Apparently her grandmother had called a strict halt to any further visits between the child and her wayward mother. In 1923, Edna had to resort to subterfuge to see her daughter. One day she showed up at a neighbor's house on Chauncey Street and asked the woman to fetch Lena. The two had a tearful reunion, but Edna warned her not to tell her grandmother. Soon thereafter, a relative spirited Lena away to Edna's apartment in Harlem. The little girl found her mother sick in bed, and spouting a dire warning—her father was plotting to kidnap her, and they had better leave town fast.
Edna was lying, of course; Teddy Horne had moved to Seattle with his new wife and had no desire to abscond with the child he'd run away from. But Edna was feeling vengeful—not only toward the husband who'd deserted her but toward Cora for daring to withhold Lena from her.
Her days with the Lafayette Theatre were through. Soon Edna stood on a train platform, holding a suitcase in one hand and leading her daughter by the other. They boarded a segregated train for Miami. There, Edna hoped, she could act in tent shows—Negro vaudeville that played the outskirts of southern towns for a few days at a time. The actors faced "hellish" odds, as Bill Reed wrote in his book Hot from Harlem. Police gladly arrested them if they were out on the street at night—the very time they worked. "Unscrupulous management and inadequate food and lodging were a commonplace of black show-business life. . . . That these performers managed to shoulder the burden of racism ... and still get the job of entertainment done was a miracle."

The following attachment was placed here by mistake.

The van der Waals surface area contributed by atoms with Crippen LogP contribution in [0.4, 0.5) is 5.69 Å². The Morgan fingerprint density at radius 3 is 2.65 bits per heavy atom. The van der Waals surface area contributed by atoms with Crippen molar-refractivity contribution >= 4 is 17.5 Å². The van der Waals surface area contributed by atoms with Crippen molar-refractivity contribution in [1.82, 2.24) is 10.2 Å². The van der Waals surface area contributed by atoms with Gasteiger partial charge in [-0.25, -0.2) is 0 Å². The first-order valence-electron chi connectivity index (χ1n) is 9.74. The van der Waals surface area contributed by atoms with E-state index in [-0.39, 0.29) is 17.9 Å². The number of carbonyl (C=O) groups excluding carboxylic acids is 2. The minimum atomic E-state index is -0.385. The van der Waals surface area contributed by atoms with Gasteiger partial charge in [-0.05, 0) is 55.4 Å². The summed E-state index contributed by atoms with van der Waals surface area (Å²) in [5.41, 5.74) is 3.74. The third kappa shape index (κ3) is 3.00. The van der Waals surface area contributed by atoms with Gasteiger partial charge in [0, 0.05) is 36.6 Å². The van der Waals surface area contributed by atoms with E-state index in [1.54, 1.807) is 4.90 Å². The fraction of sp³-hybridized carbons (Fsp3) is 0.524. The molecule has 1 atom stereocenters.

Horne later reflected on the hard knocks they were willing to endure in order to practice their craft. She herself paid a harsh price for her mother's ambitions. For the next six years, Edna would drag her from town to town as she searched, mostly in vain, for acting work; she would leave her child in foster care, then vanish, sometimes for months. More than once, she would reappear in the middle of the night and snatch Lena away, claiming her father was about to kidnap her.
But Lena could never have foreseen all that as she rode the train to Miami with Edna, whose illness left her moaning all the way. There in the sweltering South, the two carted their bags to their temporary new home, a little frame boardinghouse. It stood behind a railroad track in a Negro slum. Lena recalled it as a "tumble-down shack with a sagging porch, broken stairs, and no plumbing." The kitchen had a dirt floor; cinders blew in the window when a train passed. Each room sheltered anywhere from two people to a family, all of whom shared "a foul outhouse." Young as Lena was, this descent into rural poverty must have seemed an unexplainable fall from grace.
Edna's professional fortunes in Miami proved slim. She took on odd jobs—salesclerk, maid—to support her and her daughter. For the first time, Lena learned what lay behind much of the antiwhite talk in Brooklyn. From almost any white she felt a cold draft or downright hostility. Her feet hurt because her new shoes didn't fit; Negroes weren't allowed to try on merchandise, for if they didn't buy the item, no white person would, either. At home, fellow boarders at the house spoke hatefully of "crackers"—a popular southern term for bigots.